Crop Walking with Andy Fussell


Before the Christmas break, it was time to check the crops on the 212 Ha farming operation involving land we own, currently rent and contract farm.

The photos below show a 6.48 ha field we farm at Lydes Farm, Buckland Dinham on the outskirts of Frome. We have rented the 49.35 ha’s of ground now for 5 years, this year we are growing 29.15 Ha's (72 Acres) of Oil Seed Rape (OSR) and 20.2 Ha’s (50 acres) of Winter Barley.

The OSR in photo No. 1 is looking like it could be the best OSR crop we have established for a very long time. It was planted around the last week in August. The seed was drilled into an even, fine and moist seedbed and then rolled slowly to get good soil to seed contact in order to consolidate the ground and to conserve moisture. The result as you can see is a very even plant population, no gaps or areas missing, plus easily seen, precise GPS assisted straight tramlines. These tramlines demonstrate how accurate we can be when administering fertilizer and fungicide in the spring so to avoid over use of chemicals or over use of initial seed when planting. Good for both the bank account and the environment.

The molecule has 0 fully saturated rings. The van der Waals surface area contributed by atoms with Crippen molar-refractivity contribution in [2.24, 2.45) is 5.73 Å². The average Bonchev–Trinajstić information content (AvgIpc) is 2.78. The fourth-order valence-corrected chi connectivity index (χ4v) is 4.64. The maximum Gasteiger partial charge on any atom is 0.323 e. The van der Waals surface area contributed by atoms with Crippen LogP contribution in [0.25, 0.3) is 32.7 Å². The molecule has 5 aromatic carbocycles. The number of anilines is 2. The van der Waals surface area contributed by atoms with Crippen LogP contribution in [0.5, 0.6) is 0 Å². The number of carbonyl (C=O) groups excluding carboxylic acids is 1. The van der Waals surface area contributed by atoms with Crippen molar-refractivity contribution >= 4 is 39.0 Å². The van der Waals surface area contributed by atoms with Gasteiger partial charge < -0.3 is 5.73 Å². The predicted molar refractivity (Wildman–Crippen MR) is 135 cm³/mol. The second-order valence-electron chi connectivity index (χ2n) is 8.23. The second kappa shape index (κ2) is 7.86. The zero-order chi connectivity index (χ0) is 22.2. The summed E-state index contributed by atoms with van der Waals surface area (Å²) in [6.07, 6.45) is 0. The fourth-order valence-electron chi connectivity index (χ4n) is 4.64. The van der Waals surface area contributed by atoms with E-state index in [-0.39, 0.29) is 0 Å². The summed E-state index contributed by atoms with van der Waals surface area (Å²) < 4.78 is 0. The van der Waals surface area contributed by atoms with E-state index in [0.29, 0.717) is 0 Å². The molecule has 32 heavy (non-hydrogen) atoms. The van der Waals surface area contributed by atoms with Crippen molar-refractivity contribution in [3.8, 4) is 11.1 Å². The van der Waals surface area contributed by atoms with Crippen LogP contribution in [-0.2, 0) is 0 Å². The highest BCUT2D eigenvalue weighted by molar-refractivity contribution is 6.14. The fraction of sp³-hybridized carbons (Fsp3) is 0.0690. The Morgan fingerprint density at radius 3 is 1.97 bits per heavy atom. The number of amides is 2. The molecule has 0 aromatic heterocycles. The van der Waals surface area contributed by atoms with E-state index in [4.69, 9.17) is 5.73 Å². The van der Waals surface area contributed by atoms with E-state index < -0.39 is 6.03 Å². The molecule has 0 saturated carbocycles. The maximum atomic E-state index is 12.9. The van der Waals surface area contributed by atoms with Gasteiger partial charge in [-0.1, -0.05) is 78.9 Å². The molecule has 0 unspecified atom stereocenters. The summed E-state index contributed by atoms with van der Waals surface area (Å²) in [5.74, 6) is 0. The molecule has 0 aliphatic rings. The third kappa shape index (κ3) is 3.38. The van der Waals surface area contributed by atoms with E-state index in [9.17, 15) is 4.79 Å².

Photo No. 2 shows me inspecting a plant of OSR for any fungal infection and to see if we have any Flee Beetle eggs in the stem of the plant as this could cause a problem later on in the year. It is very important that we are vigilant with all our crops. We walk all our crops at least once a fortnight at this time of year, then in the spring when the temperature rises we are out there every couple of days looking for potential disease and pest issues.

In contrast to photo No. 1, photo No. 3 shows how an area affected by flee beetle can be seriously damaged and plant population decimated, thus resulting in a massive drop in eventual yield of seed from those areas.

The damage that the plant itself incurs when hit by flee beetle is shown in photo No. 4, note the holes in the leaves and the nibbles taken out of the sides of the leaves, these little critters are relentless when they get going and take an awful lot of stopping. They will eat the plant right back to the stem itself if not stopped, then you have only one option….plough it all up and have another go or wait until the spring and try another crop!!

Andy

Photos as listed above:

Photo No. 1

Photo No. 2

Photo No. 3

Photo No. 4

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